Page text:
Take the 2-minute tour ×
Stack Overflow is a question and answer site for professional and enthusiast programmers. It's 100% free, no registration required.

I'm constructing a tree with node classes that have two pointers to subnodes. While constructing the tree, I use vectors of nodes for manipulation and I end up pointing them to eachother. I often need to pop them off of the vector to maintain the logic of the linking process. Unfortunately, if I point to a node and pop it off the vector, the object is destroyed (to my understanding). Any ideas on how to keep my pointers pointing to the right place, or better systems?

Edit -- If it helps, here are some specifics:

I have an array of vectors of nodes: Vector<node> nVec[3]

for each level of parsing I need to do for my program, it will fill these 3 vectors with nodes. Then, based on other parse data, I will systematically link the nodes. To do this, I fill the vector, and at a certain point I need to link to the nVec[3].back() from some node in nVec[2] and pop it off so that, if I want to do it again, I won't be linking to the same element.

share|improve this question
1  
That's too vague. Post your code –  icepack Feb 23 '13 at 10:27
    
By your very definition, if you pop and throw out a node from a fundamental value vector, there is no more "right place" to point to. Ensure nothing points to the node being popped, or use std::shared_ptr<> if your design is too hardened to turn back now. –  WhozCraig Feb 23 '13 at 10:29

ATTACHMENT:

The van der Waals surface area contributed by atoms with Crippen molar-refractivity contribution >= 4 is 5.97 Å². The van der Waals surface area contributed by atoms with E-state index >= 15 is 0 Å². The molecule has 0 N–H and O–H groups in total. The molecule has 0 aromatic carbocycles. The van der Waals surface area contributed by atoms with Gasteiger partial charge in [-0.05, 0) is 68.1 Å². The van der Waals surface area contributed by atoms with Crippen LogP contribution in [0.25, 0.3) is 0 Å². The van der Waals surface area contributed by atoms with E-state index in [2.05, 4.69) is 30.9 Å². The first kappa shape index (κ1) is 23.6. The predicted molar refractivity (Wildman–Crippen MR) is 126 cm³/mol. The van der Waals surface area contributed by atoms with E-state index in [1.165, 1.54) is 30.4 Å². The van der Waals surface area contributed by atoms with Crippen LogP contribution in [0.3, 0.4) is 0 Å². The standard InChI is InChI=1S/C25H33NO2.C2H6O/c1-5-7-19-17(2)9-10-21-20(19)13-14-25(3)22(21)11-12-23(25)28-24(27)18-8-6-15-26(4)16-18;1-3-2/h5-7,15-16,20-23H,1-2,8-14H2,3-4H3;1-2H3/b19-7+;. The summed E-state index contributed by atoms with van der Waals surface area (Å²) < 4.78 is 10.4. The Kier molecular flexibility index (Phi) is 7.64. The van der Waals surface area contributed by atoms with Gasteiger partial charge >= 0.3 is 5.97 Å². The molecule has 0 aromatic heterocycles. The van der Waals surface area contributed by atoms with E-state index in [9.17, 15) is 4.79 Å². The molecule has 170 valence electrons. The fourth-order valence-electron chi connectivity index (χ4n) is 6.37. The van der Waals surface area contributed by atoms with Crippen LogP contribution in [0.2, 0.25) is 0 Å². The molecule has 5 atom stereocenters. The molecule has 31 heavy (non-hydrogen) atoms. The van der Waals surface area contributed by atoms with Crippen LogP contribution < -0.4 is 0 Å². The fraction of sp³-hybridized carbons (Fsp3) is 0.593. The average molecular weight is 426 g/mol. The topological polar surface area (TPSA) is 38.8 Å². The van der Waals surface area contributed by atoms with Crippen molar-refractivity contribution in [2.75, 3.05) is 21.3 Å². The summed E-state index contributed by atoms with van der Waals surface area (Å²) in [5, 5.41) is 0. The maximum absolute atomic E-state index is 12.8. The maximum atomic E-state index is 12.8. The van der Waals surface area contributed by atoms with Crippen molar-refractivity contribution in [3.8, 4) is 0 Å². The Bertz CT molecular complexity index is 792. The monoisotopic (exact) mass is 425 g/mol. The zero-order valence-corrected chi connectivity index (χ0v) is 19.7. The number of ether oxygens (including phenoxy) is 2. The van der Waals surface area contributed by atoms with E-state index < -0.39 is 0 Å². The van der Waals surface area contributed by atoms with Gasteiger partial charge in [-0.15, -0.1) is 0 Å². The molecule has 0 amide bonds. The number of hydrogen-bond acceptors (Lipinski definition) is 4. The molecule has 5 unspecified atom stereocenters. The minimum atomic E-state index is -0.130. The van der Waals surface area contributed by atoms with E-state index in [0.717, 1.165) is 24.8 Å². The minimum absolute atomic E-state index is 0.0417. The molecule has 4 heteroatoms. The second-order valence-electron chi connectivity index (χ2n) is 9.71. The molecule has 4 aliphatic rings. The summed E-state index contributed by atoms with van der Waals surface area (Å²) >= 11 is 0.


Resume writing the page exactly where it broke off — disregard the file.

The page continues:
2 Answers 2

up vote 2 down vote accepted

It depends how you store in them in the std::vector. If you have a std::vector<node>, then yes, the node objects stored in the vector will be destroyed when you remove them from it.

However, if you have a vector of pointers (std::vector<node*>) and dynamically allocate your nodes before pushing them in (nodes.push_back(new node();)) they will stick around until you explicitly delete them. However, you would have to remember to delete these nodes later on. To safely use dynamic allocation, use a vector of smart pointers, such as std::vector<std::shared_ptr<node>>.

share|improve this answer

You should store pointers to objects already in your vector:

vector<Node> nodes;
nodes.push_back(Node(foo));

is NOT good.

vector<Node*> nodes;
nodes.push_back(new Node(foo));

is good because now node is allocated onto the heap and won't get destroyed when removed from the collection.

I suggest you to use a smart pointer (unique_ptr or shared_ptr) to manage resource allocation and deallocation since at this point you could end up forgetting how many references to a single object you have.

share|improve this answer
    
Don't use auto_ptr<>, which is the white zinfandel of smart pointers, trying so hard to do it all and falling just short at everything it tries. There's a reason it was deprecated in C++11. Use either std::unique_ptr<> or std::shared_ptr<> –  WhozCraig Feb 23 '13 at 10:32

Your Answer

 
discard

By posting your answer, you agree to the privacy policy and terms of service.

Not the answer you're looking for? Browse other questions tagged or ask your own question.